(Nov. 29, 2010)--UTSA Hillel, a Jewish student, staff and faculty organization, will host "Shining Light Onto the Darkness" from 6:30 to 9:30 p.m., Thursday, Dec. 2 in Business Building Room 2.06.04 on the Main Campus. Free and open to the public, there will be delicious Chanukah foods including traditional latkes, a jazz band, Chanukah songs and a light show at this year's event.
"Shining Light Onto the Darkness" will be a celebration of the second of eight nights of Chanukah. This year, Chanukah is Dec. 1 and continues with the lighting of the last candle on the evening of Dec. 8.
"Chanukah is a time of miracles, renewed hope and rejuvenation of all of the potentials that we hold as individuals and as a society," said Rosalind Horowitz, UTSA professor of discourse and literacy studies and Hillel adviser. "The candle lights suggest sparks of new energy are possible and innovative thinking and living. According to Judaism, each of us has the responsibility to add light onto the world. How one accomplishes this varies, given our individuality and unique talents."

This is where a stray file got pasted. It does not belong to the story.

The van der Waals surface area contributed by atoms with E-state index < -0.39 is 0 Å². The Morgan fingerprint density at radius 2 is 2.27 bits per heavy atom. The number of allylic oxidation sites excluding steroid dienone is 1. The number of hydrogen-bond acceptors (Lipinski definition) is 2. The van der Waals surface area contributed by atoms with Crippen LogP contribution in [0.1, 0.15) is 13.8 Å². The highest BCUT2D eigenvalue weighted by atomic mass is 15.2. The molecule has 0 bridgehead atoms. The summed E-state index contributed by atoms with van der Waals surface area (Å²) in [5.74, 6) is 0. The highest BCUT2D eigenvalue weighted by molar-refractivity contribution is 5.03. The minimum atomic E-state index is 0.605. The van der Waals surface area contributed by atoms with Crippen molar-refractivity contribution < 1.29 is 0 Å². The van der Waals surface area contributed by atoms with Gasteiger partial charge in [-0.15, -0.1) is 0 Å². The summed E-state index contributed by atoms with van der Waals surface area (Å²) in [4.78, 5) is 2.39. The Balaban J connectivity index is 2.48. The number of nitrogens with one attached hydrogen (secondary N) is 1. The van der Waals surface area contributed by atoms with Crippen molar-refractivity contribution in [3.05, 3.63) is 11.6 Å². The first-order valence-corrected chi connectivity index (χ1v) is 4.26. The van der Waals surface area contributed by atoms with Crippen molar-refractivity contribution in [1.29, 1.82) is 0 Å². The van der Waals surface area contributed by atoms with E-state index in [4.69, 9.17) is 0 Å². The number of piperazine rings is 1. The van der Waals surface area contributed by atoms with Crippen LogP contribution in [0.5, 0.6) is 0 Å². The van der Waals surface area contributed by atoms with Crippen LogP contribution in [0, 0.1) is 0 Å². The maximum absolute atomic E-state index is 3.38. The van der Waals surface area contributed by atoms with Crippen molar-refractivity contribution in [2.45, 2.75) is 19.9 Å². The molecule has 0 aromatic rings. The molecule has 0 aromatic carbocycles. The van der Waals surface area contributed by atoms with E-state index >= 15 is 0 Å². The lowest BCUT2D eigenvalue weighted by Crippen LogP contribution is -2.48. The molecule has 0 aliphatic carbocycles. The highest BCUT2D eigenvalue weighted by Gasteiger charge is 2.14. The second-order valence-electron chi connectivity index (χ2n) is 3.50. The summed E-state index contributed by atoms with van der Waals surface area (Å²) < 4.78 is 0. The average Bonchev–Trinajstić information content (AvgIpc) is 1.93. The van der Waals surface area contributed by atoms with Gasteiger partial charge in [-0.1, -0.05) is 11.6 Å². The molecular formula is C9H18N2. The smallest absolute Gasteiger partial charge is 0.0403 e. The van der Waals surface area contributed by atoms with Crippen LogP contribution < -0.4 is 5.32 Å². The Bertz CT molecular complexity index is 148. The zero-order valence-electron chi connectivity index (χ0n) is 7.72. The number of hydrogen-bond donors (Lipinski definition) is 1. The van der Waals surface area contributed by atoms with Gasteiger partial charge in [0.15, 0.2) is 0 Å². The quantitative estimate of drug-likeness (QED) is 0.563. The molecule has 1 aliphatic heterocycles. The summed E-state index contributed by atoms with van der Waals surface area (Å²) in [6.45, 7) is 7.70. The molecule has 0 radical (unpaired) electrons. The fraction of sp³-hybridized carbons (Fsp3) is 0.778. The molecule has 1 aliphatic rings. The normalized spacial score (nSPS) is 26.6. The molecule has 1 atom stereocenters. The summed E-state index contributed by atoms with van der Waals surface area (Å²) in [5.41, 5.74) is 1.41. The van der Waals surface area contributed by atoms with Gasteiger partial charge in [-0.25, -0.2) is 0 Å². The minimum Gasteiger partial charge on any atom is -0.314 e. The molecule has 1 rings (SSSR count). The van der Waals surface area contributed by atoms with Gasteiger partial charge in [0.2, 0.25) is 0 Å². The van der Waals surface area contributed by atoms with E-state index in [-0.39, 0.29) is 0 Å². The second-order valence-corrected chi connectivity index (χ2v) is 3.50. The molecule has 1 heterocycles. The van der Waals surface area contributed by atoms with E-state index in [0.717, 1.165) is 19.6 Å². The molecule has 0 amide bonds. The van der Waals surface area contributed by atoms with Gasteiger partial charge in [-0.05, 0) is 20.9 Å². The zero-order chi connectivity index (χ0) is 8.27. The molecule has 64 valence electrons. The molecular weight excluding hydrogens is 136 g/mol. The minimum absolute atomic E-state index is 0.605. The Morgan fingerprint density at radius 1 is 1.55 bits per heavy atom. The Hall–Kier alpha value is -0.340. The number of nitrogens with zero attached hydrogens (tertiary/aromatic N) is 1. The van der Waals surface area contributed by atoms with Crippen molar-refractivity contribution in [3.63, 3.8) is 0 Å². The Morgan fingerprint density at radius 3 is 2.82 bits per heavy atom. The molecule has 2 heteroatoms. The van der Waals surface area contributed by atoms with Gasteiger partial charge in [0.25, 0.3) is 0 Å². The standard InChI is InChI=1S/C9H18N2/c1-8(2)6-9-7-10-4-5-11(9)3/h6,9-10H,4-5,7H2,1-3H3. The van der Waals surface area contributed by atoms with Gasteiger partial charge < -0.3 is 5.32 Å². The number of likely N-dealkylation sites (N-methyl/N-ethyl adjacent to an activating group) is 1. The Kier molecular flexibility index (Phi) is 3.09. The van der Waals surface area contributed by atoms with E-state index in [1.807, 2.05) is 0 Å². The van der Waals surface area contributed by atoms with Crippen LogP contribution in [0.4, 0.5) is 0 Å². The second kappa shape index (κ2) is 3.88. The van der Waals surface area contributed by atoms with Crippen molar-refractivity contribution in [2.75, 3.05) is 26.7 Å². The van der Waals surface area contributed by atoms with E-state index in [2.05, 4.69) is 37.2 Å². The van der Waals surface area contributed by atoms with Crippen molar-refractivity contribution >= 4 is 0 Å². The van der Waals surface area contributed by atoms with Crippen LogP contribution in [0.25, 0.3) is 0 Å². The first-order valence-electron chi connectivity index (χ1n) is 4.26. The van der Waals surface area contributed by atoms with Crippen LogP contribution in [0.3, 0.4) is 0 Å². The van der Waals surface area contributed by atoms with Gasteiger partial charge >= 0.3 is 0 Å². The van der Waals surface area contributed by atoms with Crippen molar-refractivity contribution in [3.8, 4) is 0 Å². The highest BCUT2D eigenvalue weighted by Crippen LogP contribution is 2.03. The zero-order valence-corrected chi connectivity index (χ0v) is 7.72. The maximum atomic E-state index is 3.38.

On each night of Chanukah, an additional candle is lighted on the menorah to commemorate a miracle, which occurred after the Jewish people proclaimed victory over the Syrian armies in 165 B.C.E.
When Jews (the Maccabbees) rededicated the temple, which had been defiled by the Syrians, they found only one small flask of oil with which to light the menorah, a candelabra. The flask contained enough oil for only one day, yet the oil burned for eight days, which was a miracle.
For more information, call the Hillel office at 210-458-2672.
UTSA prides itself on giving students a well-rounded education. Combining a top-tier academic program with opportunities for personal growth prepares students to compete in a global economy. And that's not all. They learn to be informed and engaged citizens as well. At the heart of that academic program is an award-winning core curriculum.
For four consecutive years, UTSA has received an A-rating from the American Council of Trustees and Alumni for the caliber of its core curriculum. According to ACTA, UTSA requires its students to take six of the seven courses deemed "crucial" to a well-rounded education: composition, literature, U.S. government or history, economics, mathematics and science. Only a handful of other institutions in the U.S. are giving students these tools, which are needed to succeed in careers and the community.
Did you know? UTSA is one of only three Texas institutions and 23 in the United States to receive the highest rating for its core curriculum in the 2014-2015 edition of the ACTA's "What Will They Learn?" report.
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